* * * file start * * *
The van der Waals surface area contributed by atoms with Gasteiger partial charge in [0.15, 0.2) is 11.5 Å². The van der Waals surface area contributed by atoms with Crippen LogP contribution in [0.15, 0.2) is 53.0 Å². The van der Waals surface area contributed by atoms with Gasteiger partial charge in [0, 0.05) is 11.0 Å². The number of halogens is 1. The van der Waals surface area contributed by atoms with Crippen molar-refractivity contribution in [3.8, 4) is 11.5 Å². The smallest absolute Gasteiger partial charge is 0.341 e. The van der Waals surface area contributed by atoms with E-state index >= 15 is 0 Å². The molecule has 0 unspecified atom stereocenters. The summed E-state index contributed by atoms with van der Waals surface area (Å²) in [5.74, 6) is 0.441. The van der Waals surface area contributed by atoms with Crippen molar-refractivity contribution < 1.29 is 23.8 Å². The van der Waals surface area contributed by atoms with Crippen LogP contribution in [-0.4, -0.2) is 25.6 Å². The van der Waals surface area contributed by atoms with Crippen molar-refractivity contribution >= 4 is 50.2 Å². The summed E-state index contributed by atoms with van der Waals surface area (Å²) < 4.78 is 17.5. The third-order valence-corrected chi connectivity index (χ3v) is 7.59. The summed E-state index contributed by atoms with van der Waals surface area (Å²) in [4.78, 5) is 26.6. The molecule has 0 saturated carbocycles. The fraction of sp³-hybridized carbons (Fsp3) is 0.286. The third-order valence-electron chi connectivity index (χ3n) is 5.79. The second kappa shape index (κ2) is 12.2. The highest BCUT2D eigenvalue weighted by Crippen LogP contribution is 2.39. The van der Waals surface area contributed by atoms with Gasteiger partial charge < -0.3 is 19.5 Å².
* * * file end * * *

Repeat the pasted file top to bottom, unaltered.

The van der Waals surface area contributed by atoms with Gasteiger partial charge in [0.15, 0.2) is 11.5 Å². The van der Waals surface area contributed by atoms with Crippen LogP contribution in [0.15, 0.2) is 53.0 Å². The van der Waals surface area contributed by atoms with Gasteiger partial charge in [0, 0.05) is 11.0 Å². The number of halogens is 1. The van der Waals surface area contributed by atoms with Crippen molar-refractivity contribution in [3.8, 4) is 11.5 Å². The smallest absolute Gasteiger partial charge is 0.341 e. The van der Waals surface area contributed by atoms with E-state index >= 15 is 0 Å². The molecule has 0 unspecified atom stereocenters. The summed E-state index contributed by atoms with van der Waals surface area (Å²) in [5.74, 6) is 0.441. The van der Waals surface area contributed by atoms with Crippen molar-refractivity contribution < 1.29 is 23.8 Å². The van der Waals surface area contributed by atoms with Crippen LogP contribution in [-0.4, -0.2) is 25.6 Å². The van der Waals surface area contributed by atoms with Crippen molar-refractivity contribution >= 4 is 50.2 Å². The summed E-state index contributed by atoms with van der Waals surface area (Å²) < 4.78 is 17.5. The third-order valence-corrected chi connectivity index (χ3v) is 7.59. The summed E-state index contributed by atoms with van der Waals surface area (Å²) in [4.78, 5) is 26.6. The molecule has 0 saturated carbocycles. The fraction of sp³-hybridized carbons (Fsp3) is 0.286. The third-order valence-electron chi connectivity index (χ3n) is 5.79. The second kappa shape index (κ2) is 12.2. The highest BCUT2D eigenvalue weighted by Crippen LogP contribution is 2.39. The van der Waals surface area contributed by atoms with Gasteiger partial charge < -0.3 is 19.5 Å².